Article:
Maintenance Mode for 2016/2017 CX-5 electronic brakes

:
2019 CX-5 GT 184 2.2 twin turbodiesel auto - Sonic Silver
Did you keep the old pads and discs? You could try and support a claim with them? The worst they can say is no. We get 3 years warranty here.
 
:
2016.5 CX-5 GT
loud metal clunking sound when braking

just a heads up you guys, I didn't properly align the caliper notch with the pin on the rear pads and got a loud metal clunking sound when braking.

I disassembled the brakes and found out what I did wrong, I didn't do the slight adjustment to line the caliper notch with the pad pin..

Is there a visual mark of where the notches have to be ? It's a blind mate when the caliper goes over the pads so there's no visual to make sure they are exactly lined up... thoughts ?




Sidenote: I find the OEM brake pads (the ones made from Japan, not the Mazda Value ones) to be the best in stopping power,
I tried the Wagner Thermoquiet Ceramic pads , although they were quiet, I found them to have very subpar stopping power and they felt mushy when braking hard

Mazda 2016 CX-5 front pads (Made in Japan) K0Y1-33-28ZA
Mazda 2016 CX-5 rear pads (Made in Japan) KAY0-26-48Z

 

Attachments

Last edited:
:
2016 CX-5AWD GT+Tech/ 2018 CX-9AWD GT
Thanks for posting this, just completed the procedure (the wrong way) so I'm saving this for future use.
 
:
CX-9 Signature
Why not just buy an ODBII Scan Tool with Electronic System Actuation & Reset Functionality and simply reset the EPB from the scanner before manually retracting the calipers and then go finish your brake job. Besides, if you are replacing pads, then EPB must be reset anyway to re-index pad location relative to the EPB motor - if the system does not re-learn the air gap between the two on its own.
 
:
2018 Mazda CX-5 GT AWD
My CX-5 is a 2018 and had squeaking coming from the rear brakes when I would first start driving after it sat for awhile. They would squeak when braking or even just rolling along at speeds under 10mph. Warm or cold temps wouldn't matter. Eventually it would go away once the brakes warmed up, but always came back after they cooled down again. None the less it was driving me CRAZY coming from my 1 year old car that only has 7K miles on it. I took it to the dealership and they told me the pads were still over 95% and that it was "normal" for this kind of car. They said they could try resurfacing the rotors for $$$. I called major lazy BS so decided to change the pads myself to see if it helped and guess what, it did!

Thanks to this thread I was able to do the whole pad replacement process myself so I really appreciate all the comments everyone made. I've changed brake pads before, but never with an EPB so I was a little apprehensive. Knowing about maintenance mode was extremely helpful. I made sure to change the hardware clips and use brake grease because I really think those were the problem, not the pads themselves. I still changed the pads just to be sure. I believe Mazda uses semi-metallic pads which could also be contributing to the noise, but the front brakes never make noise so it didn't add up to me. I also owned a 2014 Mazda 3 GT before this car and it never made noise either.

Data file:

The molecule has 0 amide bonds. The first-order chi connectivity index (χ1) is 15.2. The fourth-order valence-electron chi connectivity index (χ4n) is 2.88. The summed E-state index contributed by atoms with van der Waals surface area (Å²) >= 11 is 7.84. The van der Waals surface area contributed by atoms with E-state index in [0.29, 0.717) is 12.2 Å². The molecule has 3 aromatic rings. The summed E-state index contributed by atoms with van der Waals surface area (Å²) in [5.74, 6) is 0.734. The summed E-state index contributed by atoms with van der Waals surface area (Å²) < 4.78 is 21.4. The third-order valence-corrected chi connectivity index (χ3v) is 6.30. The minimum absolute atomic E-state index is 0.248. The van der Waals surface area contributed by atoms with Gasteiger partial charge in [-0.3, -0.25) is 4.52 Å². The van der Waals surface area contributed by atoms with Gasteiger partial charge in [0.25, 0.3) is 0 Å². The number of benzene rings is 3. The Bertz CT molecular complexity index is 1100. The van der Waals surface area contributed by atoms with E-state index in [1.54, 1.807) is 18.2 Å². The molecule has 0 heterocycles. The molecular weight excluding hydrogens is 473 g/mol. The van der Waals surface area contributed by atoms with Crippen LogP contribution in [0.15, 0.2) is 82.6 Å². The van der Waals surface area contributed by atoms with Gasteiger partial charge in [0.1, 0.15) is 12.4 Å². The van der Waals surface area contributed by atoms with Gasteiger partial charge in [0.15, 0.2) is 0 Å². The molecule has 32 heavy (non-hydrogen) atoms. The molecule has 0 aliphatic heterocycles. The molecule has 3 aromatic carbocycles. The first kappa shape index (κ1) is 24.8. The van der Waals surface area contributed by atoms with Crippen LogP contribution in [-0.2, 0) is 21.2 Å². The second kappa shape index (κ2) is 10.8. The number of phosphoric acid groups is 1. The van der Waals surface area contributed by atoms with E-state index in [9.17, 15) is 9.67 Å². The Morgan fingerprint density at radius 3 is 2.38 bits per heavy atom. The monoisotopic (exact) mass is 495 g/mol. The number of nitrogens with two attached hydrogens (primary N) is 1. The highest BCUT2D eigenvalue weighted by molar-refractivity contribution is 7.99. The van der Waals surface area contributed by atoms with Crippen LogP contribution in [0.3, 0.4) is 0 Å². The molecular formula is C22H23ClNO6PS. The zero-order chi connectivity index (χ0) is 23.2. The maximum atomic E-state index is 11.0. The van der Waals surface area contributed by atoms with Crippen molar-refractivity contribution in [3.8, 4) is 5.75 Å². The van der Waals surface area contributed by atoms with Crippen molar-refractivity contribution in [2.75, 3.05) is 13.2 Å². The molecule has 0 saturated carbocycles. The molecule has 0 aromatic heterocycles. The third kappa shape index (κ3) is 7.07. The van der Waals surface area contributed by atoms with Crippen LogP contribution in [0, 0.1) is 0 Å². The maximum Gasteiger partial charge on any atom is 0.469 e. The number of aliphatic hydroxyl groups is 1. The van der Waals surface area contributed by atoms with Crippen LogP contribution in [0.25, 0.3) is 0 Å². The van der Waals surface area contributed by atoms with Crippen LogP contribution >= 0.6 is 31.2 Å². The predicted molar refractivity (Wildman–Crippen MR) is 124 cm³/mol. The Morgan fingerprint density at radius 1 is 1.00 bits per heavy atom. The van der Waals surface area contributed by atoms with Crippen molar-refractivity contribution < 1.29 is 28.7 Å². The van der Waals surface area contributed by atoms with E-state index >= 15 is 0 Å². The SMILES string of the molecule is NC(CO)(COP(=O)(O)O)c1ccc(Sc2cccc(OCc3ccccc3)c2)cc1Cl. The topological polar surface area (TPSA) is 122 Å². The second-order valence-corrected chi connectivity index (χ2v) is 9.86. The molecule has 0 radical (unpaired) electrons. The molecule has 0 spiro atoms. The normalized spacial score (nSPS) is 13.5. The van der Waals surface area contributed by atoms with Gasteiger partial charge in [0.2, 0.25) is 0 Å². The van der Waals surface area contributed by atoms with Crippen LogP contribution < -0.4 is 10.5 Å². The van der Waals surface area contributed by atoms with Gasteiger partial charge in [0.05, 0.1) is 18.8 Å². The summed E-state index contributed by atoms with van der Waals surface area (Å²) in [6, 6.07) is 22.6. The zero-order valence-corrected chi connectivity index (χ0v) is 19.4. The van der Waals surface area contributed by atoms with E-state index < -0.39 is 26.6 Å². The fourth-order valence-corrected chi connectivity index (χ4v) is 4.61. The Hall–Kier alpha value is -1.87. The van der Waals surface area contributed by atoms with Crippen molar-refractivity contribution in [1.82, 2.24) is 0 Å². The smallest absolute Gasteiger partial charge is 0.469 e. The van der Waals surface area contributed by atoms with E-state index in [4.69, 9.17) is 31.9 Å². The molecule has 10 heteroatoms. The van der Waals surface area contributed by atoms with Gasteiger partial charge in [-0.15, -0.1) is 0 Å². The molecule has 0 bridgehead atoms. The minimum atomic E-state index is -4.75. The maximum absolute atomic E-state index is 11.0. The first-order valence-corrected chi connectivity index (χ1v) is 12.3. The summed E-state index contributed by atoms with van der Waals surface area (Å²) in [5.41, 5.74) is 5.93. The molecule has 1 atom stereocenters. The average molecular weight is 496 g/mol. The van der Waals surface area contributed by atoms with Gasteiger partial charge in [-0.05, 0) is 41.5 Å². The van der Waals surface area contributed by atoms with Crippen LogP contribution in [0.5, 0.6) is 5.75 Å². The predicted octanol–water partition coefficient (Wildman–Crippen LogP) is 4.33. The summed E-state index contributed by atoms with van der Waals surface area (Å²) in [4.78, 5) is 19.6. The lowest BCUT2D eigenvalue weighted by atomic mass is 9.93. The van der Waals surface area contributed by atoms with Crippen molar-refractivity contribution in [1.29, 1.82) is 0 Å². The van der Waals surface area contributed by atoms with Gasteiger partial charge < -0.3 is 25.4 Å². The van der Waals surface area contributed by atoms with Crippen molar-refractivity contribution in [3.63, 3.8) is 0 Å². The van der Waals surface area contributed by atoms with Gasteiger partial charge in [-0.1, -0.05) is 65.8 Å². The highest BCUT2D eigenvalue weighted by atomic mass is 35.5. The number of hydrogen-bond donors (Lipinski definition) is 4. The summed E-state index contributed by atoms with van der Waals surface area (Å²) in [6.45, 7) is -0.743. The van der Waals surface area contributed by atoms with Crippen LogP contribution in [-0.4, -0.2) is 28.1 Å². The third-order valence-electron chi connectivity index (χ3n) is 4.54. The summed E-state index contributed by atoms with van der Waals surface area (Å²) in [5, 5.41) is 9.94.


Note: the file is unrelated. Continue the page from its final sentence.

After I changed the pads and got everything put back together I went to take the car out of maintenance mode and the EPB motor ran for what seemed like way too long and then it just stopped and the yellow and red parking brake warning lights stayed on the dash. After taking the wheels off again and taking a look I remembered that when I had compressed the piston back it left a small gap between the new pad and the piston (even with brand new thickness pads). All I did was compress straight back, making sure the notches in the piston were north/south so they would line up with the pin on the back of the pad, so I couldn't understand why it wasn't working! I thought maybe the EPB motor was broken at first (of course blame it on the car, not the user, haha). I decided to watch the EPB motor while it was trying to re-engage and I noticed it would just spin the piston around and it wasn't actually making contact with the pad or grabbing the pin. So I took the caliper off again, lined up the piston notch, and then bolted the caliper back on. This time, before I turned off maintenance mode, I pressed the brake pedal down so that it would compress the piston up against the pad and lock the pin and the piston notch in place vs. leaving the gap like the first time. When I turned off maintenance mode it caught the pin and worked like a charm! Apparently when the EPB motor tries to compress the piston and close that gap, it can cause the piston head to spin and take the notch and pin out of its original alignment. This prevents the piston from making full contact with the pad and the system thinks there is something wrong with the EPB.

I had no experience with EPB before, so this was new for me. I seriously panicked a little when I couldn't get maintenance mode to go off so figured I'd share my experience just in case someone else has the same problem.
 
Last edited:

yrwei52

2016 Mazda CX-5 GT AWD w/Tech Pkg
Contributor
:
Plano, Texas, USA
⋯ I had no experience with EPB before, so this was new for me. I seriously panicked a little when I couldn't get maintenance mode to go off so figured I'd share my experience just in case someone else has the same problem.
Thanks for sharing your experience. It definitely would help those who want to DIY on rear brake pad replacement with EPB.
 

yrwei52

2016 Mazda CX-5 GT AWD w/Tech Pkg
Contributor
:
Plano, Texas, USA
My CX-5 is a 2018 and had squeaking coming from the rear brakes when I would first start driving after it sat for awhile. They would squeak when braking or even just rolling along at speeds under 10mph. Warm or cold temps wouldn't matter. Eventually it would go away once the brakes warmed up, but always came back after they cooled down again. None the less it was driving me CRAZY coming from my 1 year old car that only has 7K miles on it. I took it to the dealership and they told me the pads were still over 95% and that it was "normal" for this kind of car. They said they could try resurfacing the rotors for $$$. I called major lazy BS so decided to change the pads myself to see if it helped and guess what, it did!